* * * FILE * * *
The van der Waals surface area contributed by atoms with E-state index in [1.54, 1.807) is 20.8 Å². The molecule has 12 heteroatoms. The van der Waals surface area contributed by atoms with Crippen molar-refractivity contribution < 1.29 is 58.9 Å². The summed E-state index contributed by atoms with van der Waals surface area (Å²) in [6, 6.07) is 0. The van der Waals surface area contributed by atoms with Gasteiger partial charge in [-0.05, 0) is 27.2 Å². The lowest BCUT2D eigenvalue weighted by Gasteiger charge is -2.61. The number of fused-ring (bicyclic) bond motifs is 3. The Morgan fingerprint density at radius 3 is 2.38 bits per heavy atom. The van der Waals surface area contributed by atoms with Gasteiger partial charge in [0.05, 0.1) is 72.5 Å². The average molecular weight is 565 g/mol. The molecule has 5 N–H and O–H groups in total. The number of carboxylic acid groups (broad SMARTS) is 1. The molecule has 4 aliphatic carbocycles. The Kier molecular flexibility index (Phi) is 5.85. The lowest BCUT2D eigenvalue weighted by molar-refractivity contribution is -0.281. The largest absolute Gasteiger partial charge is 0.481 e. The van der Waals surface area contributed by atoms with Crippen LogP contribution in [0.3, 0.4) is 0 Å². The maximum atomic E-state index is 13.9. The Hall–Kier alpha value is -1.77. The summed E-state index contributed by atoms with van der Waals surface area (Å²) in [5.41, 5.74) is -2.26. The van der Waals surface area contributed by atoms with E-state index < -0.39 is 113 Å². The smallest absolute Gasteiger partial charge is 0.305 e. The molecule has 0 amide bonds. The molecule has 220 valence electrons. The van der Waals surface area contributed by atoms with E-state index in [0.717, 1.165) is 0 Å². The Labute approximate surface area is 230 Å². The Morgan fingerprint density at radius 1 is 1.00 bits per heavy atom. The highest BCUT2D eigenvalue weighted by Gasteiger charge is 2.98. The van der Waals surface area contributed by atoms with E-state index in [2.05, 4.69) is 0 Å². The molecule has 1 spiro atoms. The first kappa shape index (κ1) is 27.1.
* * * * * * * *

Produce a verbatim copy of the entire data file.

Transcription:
The van der Waals surface area contributed by atoms with E-state index in [1.54, 1.807) is 20.8 Å². The molecule has 12 heteroatoms. The van der Waals surface area contributed by atoms with Crippen molar-refractivity contribution < 1.29 is 58.9 Å². The summed E-state index contributed by atoms with van der Waals surface area (Å²) in [6, 6.07) is 0. The van der Waals surface area contributed by atoms with Gasteiger partial charge in [-0.05, 0) is 27.2 Å². The lowest BCUT2D eigenvalue weighted by Gasteiger charge is -2.61. The number of fused-ring (bicyclic) bond motifs is 3. The Morgan fingerprint density at radius 3 is 2.38 bits per heavy atom. The van der Waals surface area contributed by atoms with Gasteiger partial charge in [0.05, 0.1) is 72.5 Å². The average molecular weight is 565 g/mol. The molecule has 5 N–H and O–H groups in total. The number of carboxylic acid groups (broad SMARTS) is 1. The molecule has 4 aliphatic carbocycles. The Kier molecular flexibility index (Phi) is 5.85. The lowest BCUT2D eigenvalue weighted by molar-refractivity contribution is -0.281. The largest absolute Gasteiger partial charge is 0.481 e. The van der Waals surface area contributed by atoms with Crippen LogP contribution in [0.3, 0.4) is 0 Å². The maximum atomic E-state index is 13.9. The Hall–Kier alpha value is -1.77. The summed E-state index contributed by atoms with van der Waals surface area (Å²) in [5.41, 5.74) is -2.26. The van der Waals surface area contributed by atoms with E-state index < -0.39 is 113 Å². The smallest absolute Gasteiger partial charge is 0.305 e. The molecule has 0 amide bonds. The molecule has 220 valence electrons. The van der Waals surface area contributed by atoms with E-state index in [0.717, 1.165) is 0 Å². The Labute approximate surface area is 230 Å². The Morgan fingerprint density at radius 1 is 1.00 bits per heavy atom. The highest BCUT2D eigenvalue weighted by Gasteiger charge is 2.98. The van der Waals surface area contributed by atoms with E-state index in [2.05, 4.69) is 0 Å². The molecule has 1 spiro atoms. The first kappa shape index (κ1) is 27.1.